Investor and former customer success leader Rav Dhaliwal shares his secret sauce
In this episode of CCO Secrets, we had the honor of speaking with a customer success leader who has one of the most impressive resumes out there.
Rav Dhaliwal is an investor and venture partner at Crane Venture Partners. But his path has been one-of-a-kind. He held executive and leadership roles across companies like IBM, Salesforce, Yammer, Zendesk, and Slack, just to name a few.
We spoke with him about his time as the first Slack London employee, how the days of on-premise software live on, and how CS leaders can get a seat at the table.
Meet Rav Dhaliwal
In his current role at Crane, a European-focused VC fund, Rav spends his time prospecting potential investments and working with their portfolio on all manner of go-to-market activities.
But his career thus far has been almost entirely customer-focused. One could argue he was always in “customer success” even when his role was something in IT or software engineering.
He once had an infrastructure/UX role where a large part of his time was spent doing all the support work — fixing things in the database, troubleshooting questions, etc.
“And then probably about 12-13 years ago, I started my first ‘CS’ role, working with customers to help them realize the value of the solution they bought,” he said. “But helping them to realize that value hopefully quicker than if we'd left them to their own devices. So it’s all been broadly customer and sales-focused work, but just pulling slightly different levers.”
Rav went on to be the first employee for Slack in London. This was an interesting journey because their CS function didn’t technically exist … yet.
“There was a kind of understanding that we needed to think through how we work with customers. So a lot of what I was doing was figuring out if we build customer success, what should it be focused on? What value should it be delivering?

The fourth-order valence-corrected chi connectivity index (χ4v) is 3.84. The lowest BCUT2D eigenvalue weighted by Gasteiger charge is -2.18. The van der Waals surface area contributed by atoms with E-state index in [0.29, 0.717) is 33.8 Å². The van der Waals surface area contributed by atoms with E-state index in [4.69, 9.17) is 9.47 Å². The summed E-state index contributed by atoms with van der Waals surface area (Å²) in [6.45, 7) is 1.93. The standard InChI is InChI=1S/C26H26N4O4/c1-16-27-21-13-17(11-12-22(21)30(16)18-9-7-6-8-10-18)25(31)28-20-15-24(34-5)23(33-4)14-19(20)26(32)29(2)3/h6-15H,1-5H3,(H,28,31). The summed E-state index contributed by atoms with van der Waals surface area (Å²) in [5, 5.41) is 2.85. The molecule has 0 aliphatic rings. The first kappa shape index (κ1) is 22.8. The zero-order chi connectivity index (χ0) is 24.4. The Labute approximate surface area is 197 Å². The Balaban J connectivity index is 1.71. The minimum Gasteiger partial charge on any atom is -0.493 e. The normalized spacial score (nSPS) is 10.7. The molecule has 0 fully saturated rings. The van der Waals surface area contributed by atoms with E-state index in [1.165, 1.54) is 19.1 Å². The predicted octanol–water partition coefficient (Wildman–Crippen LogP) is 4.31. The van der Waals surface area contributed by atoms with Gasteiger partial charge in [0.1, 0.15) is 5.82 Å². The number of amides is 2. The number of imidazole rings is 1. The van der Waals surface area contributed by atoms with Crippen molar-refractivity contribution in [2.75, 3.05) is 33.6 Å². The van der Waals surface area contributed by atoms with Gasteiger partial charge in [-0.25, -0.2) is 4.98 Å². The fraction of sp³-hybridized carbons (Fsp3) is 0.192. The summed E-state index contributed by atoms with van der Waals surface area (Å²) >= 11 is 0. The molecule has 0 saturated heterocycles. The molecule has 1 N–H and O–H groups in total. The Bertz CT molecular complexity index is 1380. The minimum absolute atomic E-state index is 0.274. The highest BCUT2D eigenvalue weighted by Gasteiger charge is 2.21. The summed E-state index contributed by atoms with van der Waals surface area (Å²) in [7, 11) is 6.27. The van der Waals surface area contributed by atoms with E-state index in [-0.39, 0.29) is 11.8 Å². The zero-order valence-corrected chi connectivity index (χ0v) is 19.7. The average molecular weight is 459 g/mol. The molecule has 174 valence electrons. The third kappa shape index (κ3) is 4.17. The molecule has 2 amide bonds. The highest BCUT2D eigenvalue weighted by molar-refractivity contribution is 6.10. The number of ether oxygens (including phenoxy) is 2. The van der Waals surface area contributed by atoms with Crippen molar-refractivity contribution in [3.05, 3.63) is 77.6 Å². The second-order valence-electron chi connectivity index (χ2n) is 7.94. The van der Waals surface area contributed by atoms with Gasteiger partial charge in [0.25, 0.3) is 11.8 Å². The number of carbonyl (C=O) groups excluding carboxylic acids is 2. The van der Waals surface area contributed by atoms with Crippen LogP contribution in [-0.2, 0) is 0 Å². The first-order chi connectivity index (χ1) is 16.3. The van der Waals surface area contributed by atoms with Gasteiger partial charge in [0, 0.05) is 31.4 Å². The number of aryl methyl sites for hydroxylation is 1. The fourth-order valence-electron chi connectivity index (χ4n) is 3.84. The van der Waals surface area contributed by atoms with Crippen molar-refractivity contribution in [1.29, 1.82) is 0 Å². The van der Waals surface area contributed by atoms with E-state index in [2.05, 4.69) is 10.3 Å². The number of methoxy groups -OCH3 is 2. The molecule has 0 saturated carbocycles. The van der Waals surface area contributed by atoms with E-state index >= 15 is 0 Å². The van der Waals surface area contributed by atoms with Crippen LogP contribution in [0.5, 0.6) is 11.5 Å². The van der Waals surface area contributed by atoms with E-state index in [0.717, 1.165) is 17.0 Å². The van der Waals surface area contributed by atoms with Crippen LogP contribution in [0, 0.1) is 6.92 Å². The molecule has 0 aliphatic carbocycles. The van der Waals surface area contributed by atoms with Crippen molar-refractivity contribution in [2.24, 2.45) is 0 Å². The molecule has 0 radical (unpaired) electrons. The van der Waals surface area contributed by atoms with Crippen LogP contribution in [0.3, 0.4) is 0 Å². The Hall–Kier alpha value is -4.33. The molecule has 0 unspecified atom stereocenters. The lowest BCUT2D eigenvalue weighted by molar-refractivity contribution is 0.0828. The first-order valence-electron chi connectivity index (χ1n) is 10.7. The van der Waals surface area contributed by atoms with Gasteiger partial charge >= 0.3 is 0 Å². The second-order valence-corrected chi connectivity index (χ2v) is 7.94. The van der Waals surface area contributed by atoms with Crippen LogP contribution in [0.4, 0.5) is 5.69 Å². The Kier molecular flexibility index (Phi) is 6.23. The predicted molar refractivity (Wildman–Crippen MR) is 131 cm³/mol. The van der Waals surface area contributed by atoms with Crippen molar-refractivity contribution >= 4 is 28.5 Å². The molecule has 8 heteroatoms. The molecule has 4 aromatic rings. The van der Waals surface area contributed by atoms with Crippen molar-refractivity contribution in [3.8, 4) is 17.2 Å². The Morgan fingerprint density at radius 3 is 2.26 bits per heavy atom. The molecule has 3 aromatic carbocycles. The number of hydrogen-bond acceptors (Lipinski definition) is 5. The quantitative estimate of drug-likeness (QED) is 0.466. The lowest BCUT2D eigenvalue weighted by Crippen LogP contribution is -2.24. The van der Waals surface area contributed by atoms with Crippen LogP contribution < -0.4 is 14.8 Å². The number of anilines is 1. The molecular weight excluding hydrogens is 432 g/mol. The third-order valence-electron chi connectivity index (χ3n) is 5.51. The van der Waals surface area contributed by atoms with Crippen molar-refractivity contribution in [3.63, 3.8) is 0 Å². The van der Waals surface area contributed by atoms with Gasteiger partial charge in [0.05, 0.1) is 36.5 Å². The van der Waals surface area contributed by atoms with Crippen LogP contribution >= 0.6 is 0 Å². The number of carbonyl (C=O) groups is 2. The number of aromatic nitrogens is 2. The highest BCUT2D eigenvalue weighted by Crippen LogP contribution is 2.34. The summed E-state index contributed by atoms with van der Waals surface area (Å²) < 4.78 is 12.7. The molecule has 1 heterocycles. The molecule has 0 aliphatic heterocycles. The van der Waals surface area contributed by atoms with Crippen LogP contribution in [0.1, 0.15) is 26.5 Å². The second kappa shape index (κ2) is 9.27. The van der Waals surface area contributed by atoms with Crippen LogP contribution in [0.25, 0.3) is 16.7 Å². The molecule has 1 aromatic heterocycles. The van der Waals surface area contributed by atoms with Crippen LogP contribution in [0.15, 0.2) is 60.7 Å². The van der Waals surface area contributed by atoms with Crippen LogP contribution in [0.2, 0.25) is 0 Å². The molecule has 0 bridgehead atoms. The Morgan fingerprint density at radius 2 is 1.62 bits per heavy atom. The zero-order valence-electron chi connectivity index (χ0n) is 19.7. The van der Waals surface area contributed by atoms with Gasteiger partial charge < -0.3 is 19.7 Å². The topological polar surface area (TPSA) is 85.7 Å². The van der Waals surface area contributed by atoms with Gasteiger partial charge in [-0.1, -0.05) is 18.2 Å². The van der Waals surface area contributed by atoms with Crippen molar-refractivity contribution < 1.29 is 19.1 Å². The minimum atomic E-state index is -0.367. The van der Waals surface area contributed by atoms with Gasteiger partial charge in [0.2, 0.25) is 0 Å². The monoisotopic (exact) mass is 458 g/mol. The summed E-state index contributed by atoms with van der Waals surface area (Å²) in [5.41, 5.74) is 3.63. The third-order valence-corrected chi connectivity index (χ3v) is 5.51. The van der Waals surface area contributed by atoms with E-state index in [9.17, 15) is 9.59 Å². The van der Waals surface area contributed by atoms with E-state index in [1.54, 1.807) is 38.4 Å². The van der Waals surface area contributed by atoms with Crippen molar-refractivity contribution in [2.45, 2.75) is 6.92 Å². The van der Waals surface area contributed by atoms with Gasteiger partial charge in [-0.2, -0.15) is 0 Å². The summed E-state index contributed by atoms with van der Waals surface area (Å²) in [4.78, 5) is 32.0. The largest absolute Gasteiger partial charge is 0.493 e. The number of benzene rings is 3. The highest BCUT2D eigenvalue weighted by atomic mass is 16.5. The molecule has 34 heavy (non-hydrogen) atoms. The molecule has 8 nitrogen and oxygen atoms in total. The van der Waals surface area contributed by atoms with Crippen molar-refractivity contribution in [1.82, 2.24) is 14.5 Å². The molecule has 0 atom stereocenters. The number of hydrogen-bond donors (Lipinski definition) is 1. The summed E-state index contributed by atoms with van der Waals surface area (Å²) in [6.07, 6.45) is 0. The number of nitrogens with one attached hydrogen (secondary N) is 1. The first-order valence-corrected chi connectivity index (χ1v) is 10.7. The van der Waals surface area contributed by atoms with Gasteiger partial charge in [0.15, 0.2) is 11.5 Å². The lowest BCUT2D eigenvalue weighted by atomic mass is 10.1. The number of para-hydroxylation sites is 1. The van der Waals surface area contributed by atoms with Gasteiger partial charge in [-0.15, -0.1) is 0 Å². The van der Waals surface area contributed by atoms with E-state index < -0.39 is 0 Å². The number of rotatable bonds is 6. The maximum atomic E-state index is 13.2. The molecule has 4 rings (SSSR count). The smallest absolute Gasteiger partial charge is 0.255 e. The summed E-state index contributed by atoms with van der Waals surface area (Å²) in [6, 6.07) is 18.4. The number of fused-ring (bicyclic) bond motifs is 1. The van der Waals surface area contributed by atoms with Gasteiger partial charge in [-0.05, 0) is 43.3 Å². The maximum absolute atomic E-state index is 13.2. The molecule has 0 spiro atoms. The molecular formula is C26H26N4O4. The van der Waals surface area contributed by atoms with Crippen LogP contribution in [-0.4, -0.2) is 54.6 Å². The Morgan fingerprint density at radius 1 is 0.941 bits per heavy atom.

“And through a combination of sitting in on deals, being part of deals, and then speaking to lots of customers, we really hit on the idea that actually what we're trying to solve is less of a technology problem. It's more of a behavioral change management problem. It's a digital adoption problem. So that really helped us build the foundation of the team and hire the right kinds of skills.”
The lack of executive representation
When it comes to a lack of representation of CS at the board level, Rav says there isn’t just one answer. But a big part of it has to do with how we organize as companies.
“If you look at how a contemporary SaaS startup is organized, especially around sales operations, it's virtually identical to how it was 25 to 30 years ago when we sold on-premise software.”
With on-prem, you were perpetually licensing the customer — they owned it forever — and there was also a big capital cost; therefore the switching cost was very high.
“We've essentially taken that production line, and we've moved it into a subscription-based world where we distribute the software through the cloud. And we license it completely differently. People rent the software now. But we're still organized that way,” he said.
Put another way, we still think in pre-sales and post-sales terms. And that’s an extension from how software companies were built 20 to 30 years ago. But today, we’re actually in a continuous sales motion.
“And so we want to make sure that the customer sees value from the solution really, really quickly, and that we get them to use the system and the software as proficiently as possible — i.e. make it "sticky" so we earn the right to come back and talk to them about more revenue.”
This orthodox production line is part of why we don’t see as much representation of customer success at the board level. Because everyone thinks the job finishes at contract signature, he said.
“And really the job starts at contract signature. I was in a board meeting the other day, and the way I explained it was, ‘ACV is the lifeblood of the company — it builds the company, but NRR sustains it,” Rav said. “So without net revenue retention, we can't be a big company. Because we will eventually max out who we can sell to. So that, I think, is fundamentally a structural, historical problem.”
Getting a seat at the table
Rav hypothesizes that CS representation can increase if more CS teams take on a net retention goal and a mindset shift around the role itself.
“I think it's kind of a shortcut for explaining, ‘we make this investment in CS, and we're showing what we're adding back to the business.’ I'm always saying, as a CS professional, your job is really hard because you've got two customers. You've got the people who bought the software and everyone else internally, and you're constantly having to try and manage both.”
The easiest way to manage this internal audience is to say, “we do X, and X results in Y, and Y is important to us as a company,” he said. And while this approach is advantageous, there must also be a change in mindset.
“People who have the aspiration to sit in that board meeting and be at that level would have to really accept, ‘I run a continuous sales motion. That's what I'm doing. I'm pulling more of a product and value lever than an overtly commercial one, but that's the reason why I'm here.’ And I think a combination of those two things, I would imagine, would lead more people to have a seat at that table.”